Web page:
Social theory, role of the state, social problems, social justice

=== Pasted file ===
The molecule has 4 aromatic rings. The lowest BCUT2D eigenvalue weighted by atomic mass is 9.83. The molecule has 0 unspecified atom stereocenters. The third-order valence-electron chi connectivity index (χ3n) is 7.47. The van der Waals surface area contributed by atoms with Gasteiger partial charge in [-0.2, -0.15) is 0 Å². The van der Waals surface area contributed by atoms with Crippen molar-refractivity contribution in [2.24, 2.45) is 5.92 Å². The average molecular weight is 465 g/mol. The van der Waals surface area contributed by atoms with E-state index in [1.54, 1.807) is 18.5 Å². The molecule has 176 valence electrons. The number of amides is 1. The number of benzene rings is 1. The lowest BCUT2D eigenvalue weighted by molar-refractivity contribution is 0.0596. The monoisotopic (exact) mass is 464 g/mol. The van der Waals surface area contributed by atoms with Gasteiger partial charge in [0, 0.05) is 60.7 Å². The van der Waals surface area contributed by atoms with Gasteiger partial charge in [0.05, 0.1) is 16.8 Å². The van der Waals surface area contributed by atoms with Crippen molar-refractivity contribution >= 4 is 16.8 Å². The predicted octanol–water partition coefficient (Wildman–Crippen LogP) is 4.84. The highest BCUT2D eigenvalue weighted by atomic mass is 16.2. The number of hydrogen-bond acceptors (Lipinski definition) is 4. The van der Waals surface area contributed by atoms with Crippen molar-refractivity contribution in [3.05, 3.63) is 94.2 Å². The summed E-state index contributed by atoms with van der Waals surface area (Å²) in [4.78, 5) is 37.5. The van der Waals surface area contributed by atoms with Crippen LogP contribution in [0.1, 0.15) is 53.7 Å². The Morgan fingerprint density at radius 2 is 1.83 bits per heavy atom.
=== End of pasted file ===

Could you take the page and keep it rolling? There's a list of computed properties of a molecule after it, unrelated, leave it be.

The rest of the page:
This essay examines the relationship between social theory and social problems, the truth-value of theories, and the importance of theorizing about the role of the state, i.e., national government, in the resolution of social problems and the achievement of social justice. The author argues that much contemporary social theory has lost its moorings in regard to amelioration ofsocial problems, that Popper's criterion offalsification is a requisitefor more meaningfully applied social theory, and that the state should be part of any social theory meant to address social problems. Moral and political philosophy is used to provide criteria to justify a positive rolefor government to develop and implement policies to achieve a more justice society than would be the case if market mechanisms were deemed the most appropriate arbiter of economic and social exchange. The author concludes with examples of his own theoretically driven and empirically grounded research on social justice to tie together the elaborated themes of social theory, falsification, and retaining the state as an object of theoretical inquiry when addressing social problems.

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